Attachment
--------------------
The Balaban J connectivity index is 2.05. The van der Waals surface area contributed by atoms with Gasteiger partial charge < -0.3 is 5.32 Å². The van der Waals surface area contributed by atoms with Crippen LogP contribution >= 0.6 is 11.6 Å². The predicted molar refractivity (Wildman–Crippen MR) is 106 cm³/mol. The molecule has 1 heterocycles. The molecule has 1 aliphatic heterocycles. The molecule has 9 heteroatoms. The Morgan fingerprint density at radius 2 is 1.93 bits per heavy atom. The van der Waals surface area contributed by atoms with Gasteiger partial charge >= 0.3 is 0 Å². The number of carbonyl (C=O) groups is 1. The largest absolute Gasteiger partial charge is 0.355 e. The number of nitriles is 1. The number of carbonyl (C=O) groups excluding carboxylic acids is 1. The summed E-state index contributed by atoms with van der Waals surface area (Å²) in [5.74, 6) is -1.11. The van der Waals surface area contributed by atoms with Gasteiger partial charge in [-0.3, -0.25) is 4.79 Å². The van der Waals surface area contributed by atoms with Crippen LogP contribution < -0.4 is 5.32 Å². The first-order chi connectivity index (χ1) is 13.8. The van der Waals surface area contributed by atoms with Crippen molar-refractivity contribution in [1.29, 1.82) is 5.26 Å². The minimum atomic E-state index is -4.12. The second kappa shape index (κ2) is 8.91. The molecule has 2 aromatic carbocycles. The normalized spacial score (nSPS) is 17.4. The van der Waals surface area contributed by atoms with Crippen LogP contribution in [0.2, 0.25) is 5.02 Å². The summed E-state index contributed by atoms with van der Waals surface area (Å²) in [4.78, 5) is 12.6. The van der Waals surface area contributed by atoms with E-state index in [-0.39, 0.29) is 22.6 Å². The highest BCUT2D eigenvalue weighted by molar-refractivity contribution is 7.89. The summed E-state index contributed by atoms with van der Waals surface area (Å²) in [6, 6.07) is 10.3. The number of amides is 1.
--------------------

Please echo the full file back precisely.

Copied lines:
The Balaban J connectivity index is 2.05. The van der Waals surface area contributed by atoms with Gasteiger partial charge < -0.3 is 5.32 Å². The van der Waals surface area contributed by atoms with Crippen LogP contribution >= 0.6 is 11.6 Å². The predicted molar refractivity (Wildman–Crippen MR) is 106 cm³/mol. The molecule has 1 heterocycles. The molecule has 1 aliphatic heterocycles. The molecule has 9 heteroatoms. The Morgan fingerprint density at radius 2 is 1.93 bits per heavy atom. The van der Waals surface area contributed by atoms with Gasteiger partial charge >= 0.3 is 0 Å². The number of carbonyl (C=O) groups is 1. The largest absolute Gasteiger partial charge is 0.355 e. The number of nitriles is 1. The number of carbonyl (C=O) groups excluding carboxylic acids is 1. The summed E-state index contributed by atoms with van der Waals surface area (Å²) in [5.74, 6) is -1.11. The van der Waals surface area contributed by atoms with Gasteiger partial charge in [-0.3, -0.25) is 4.79 Å². The van der Waals surface area contributed by atoms with Crippen LogP contribution < -0.4 is 5.32 Å². The first-order chi connectivity index (χ1) is 13.8. The van der Waals surface area contributed by atoms with Crippen molar-refractivity contribution in [1.29, 1.82) is 5.26 Å². The minimum atomic E-state index is -4.12. The second kappa shape index (κ2) is 8.91. The molecule has 2 aromatic carbocycles. The normalized spacial score (nSPS) is 17.4. The van der Waals surface area contributed by atoms with Crippen LogP contribution in [0.2, 0.25) is 5.02 Å². The summed E-state index contributed by atoms with van der Waals surface area (Å²) in [4.78, 5) is 12.6. The van der Waals surface area contributed by atoms with E-state index in [-0.39, 0.29) is 22.6 Å². The highest BCUT2D eigenvalue weighted by molar-refractivity contribution is 7.89. The summed E-state index contributed by atoms with van der Waals surface area (Å²) in [6, 6.07) is 10.3. The number of amides is 1.